“Lead, follow, or get out of the way.” ― Thomas Paine
“Science advances one funeral at a time.” ― Max Planck
“See the world as it is, not as you wish it would be” ― E. Lockhart
Planck’s began as a casual crew-to-captain networking service at a bar by the same name, in the early days of space faring. Our name and service are the mainstays of our mission and culture.
“Quantum Core Technology by Roberts Space Industries brings Heaven to Earth,” that damned ad constantly regurgitated in endless celebration of a clapping, yawning, grand aw-hell-who-cares ever since 2140. Them city folk carried on about economic booms and new frontiers, while Rupert Planck kept his eyes cast down to polish bar glasses. It was his place there, at the bottom of the trash heap, piled at the edge of a forgotten landfill of a town, in the world’s own dear buttcrack: good ol’ Louisiana.
Ya know, feel good historians and documentary directors would script this as “humble beginnings” or some such nonsense. They’ve used words like those for so long only because they’ve used words like those for so long. Just to be nice about it, maybe that phrase meant something the first time some smiley tweedle-ditz jerked it out. Every beginning is humble; we all start life crapping our pants. It’s wise to remember, some end that way too.
Let’s not romanticize this with attempts to doll up poverty.
Rupert rented space for the dingy four stool slum shop bar where our organization got its start. He overpaid for it out of his pension, right there near the edge of that shut down sand quarry just off what they used to call Highway 3. It was just a quick flight from that old launchpad older money used to get newer money to build new launchpads. Prime real estate, and for probably the first time in its existence, not only because the tenants were so easily squeezed.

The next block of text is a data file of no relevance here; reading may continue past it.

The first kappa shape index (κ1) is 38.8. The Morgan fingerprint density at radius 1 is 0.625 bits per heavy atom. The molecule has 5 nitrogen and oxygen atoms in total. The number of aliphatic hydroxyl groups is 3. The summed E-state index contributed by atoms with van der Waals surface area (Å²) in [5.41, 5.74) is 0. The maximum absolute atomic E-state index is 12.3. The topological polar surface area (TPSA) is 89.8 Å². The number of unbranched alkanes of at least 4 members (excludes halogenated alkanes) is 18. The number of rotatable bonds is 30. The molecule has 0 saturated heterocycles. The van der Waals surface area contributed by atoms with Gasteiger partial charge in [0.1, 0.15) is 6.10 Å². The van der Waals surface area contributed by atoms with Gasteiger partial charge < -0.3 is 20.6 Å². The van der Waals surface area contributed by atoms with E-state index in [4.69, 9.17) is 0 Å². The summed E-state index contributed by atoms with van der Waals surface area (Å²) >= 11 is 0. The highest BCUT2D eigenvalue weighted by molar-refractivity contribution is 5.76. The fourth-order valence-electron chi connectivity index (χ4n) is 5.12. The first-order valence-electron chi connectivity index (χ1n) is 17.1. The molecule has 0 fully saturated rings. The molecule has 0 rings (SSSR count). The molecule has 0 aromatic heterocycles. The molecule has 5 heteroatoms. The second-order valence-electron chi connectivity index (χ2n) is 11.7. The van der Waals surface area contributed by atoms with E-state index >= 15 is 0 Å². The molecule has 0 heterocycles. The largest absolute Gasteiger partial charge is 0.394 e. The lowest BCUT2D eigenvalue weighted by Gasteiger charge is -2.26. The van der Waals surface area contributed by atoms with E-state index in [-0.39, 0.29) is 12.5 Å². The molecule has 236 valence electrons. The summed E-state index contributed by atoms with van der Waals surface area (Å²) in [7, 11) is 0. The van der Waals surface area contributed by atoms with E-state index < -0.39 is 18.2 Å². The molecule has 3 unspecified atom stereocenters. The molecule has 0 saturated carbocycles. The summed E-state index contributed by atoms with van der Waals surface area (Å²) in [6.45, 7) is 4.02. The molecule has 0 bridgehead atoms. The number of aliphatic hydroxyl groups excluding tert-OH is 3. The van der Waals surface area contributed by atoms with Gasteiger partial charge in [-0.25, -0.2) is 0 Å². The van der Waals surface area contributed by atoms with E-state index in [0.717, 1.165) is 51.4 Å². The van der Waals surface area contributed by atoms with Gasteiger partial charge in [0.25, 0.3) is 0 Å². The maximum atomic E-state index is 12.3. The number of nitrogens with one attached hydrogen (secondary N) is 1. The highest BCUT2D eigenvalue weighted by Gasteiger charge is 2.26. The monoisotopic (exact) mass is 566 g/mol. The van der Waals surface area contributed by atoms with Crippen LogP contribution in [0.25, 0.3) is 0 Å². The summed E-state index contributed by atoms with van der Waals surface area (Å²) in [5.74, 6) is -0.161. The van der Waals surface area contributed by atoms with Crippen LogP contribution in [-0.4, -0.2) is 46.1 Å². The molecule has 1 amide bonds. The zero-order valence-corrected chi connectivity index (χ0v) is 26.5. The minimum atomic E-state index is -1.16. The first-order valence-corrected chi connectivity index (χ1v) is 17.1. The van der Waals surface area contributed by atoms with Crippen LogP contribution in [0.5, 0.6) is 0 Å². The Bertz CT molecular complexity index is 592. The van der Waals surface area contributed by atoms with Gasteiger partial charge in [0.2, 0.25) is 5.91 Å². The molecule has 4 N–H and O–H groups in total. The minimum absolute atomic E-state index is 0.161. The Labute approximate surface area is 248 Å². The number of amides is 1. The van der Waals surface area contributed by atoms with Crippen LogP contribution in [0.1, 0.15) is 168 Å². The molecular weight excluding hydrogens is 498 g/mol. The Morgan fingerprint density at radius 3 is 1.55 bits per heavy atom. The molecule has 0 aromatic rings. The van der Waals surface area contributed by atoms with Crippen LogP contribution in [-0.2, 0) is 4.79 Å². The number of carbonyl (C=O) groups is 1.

Along came the great inconvenience of 2152. Hurricane Mable. She was a bitch of a storm. Kept the Gulf of Mexico unapproachable to rock jockeys comin’ in to unload ore or swap out crew. And that meant for just one week of August, all those new launchpads built up so quickly by proud old money weren’t worth the dirt they sat on. The pride and joy of the Corps of Engineers, the New Orleans Stormshield, could stop the tide — but not the turbulence.
Now, Rupert, he was a simple man. Old veteran. Half-disabled with his mangled left hand; couldn’t twirl a rifle anymore. Ran the bar to keep from drinking out of boredom. Better to sell the poison than use it on himself, he figured. He couldn’t have cared less about goings on out in the world, and all he knew was what he picked up from snippets of ads and jackjaw from his customers.
Imagine yourself there, where he stood. Suddenly, here’s this flood of tired asteroid miners, prospectors, cartographers, physicists — even the odd theoretical xenobiologist — packing your bar beyond fire code capacity, and you get to listen in on all their banter. That’s your introduction to the zippy spiffy new world of space exploration, and all you want is to not be bored. But you’re the kindly sort.